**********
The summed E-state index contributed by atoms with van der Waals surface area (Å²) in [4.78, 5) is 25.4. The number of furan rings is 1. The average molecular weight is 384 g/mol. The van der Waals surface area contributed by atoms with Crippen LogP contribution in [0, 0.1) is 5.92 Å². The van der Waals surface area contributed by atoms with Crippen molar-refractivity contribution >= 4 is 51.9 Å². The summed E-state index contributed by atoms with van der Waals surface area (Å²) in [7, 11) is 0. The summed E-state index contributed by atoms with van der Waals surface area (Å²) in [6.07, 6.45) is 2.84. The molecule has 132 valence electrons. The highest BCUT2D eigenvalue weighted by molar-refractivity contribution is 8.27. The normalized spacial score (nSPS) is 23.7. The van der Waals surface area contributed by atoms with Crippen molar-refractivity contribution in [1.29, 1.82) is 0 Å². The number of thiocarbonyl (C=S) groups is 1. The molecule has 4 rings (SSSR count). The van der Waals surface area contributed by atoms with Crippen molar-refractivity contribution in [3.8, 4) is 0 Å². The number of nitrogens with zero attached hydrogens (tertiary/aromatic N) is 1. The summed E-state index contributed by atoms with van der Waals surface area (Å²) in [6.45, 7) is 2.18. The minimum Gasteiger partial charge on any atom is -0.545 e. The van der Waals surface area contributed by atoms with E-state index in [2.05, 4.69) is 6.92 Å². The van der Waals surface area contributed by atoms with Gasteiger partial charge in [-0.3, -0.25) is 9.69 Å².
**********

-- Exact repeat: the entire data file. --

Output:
The summed E-state index contributed by atoms with van der Waals surface area (Å²) in [4.78, 5) is 25.4. The number of furan rings is 1. The average molecular weight is 384 g/mol. The van der Waals surface area contributed by atoms with Crippen LogP contribution in [0, 0.1) is 5.92 Å². The van der Waals surface area contributed by atoms with Crippen molar-refractivity contribution >= 4 is 51.9 Å². The summed E-state index contributed by atoms with van der Waals surface area (Å²) in [7, 11) is 0. The summed E-state index contributed by atoms with van der Waals surface area (Å²) in [6.07, 6.45) is 2.84. The molecule has 132 valence electrons. The highest BCUT2D eigenvalue weighted by molar-refractivity contribution is 8.27. The normalized spacial score (nSPS) is 23.7. The van der Waals surface area contributed by atoms with Crippen molar-refractivity contribution in [1.29, 1.82) is 0 Å². The number of thiocarbonyl (C=S) groups is 1. The molecule has 4 rings (SSSR count). The van der Waals surface area contributed by atoms with Crippen molar-refractivity contribution in [3.8, 4) is 0 Å². The number of nitrogens with zero attached hydrogens (tertiary/aromatic N) is 1. The summed E-state index contributed by atoms with van der Waals surface area (Å²) in [6.45, 7) is 2.18. The minimum Gasteiger partial charge on any atom is -0.545 e. The van der Waals surface area contributed by atoms with E-state index in [2.05, 4.69) is 6.92 Å². The van der Waals surface area contributed by atoms with Gasteiger partial charge in [-0.3, -0.25) is 9.69 Å².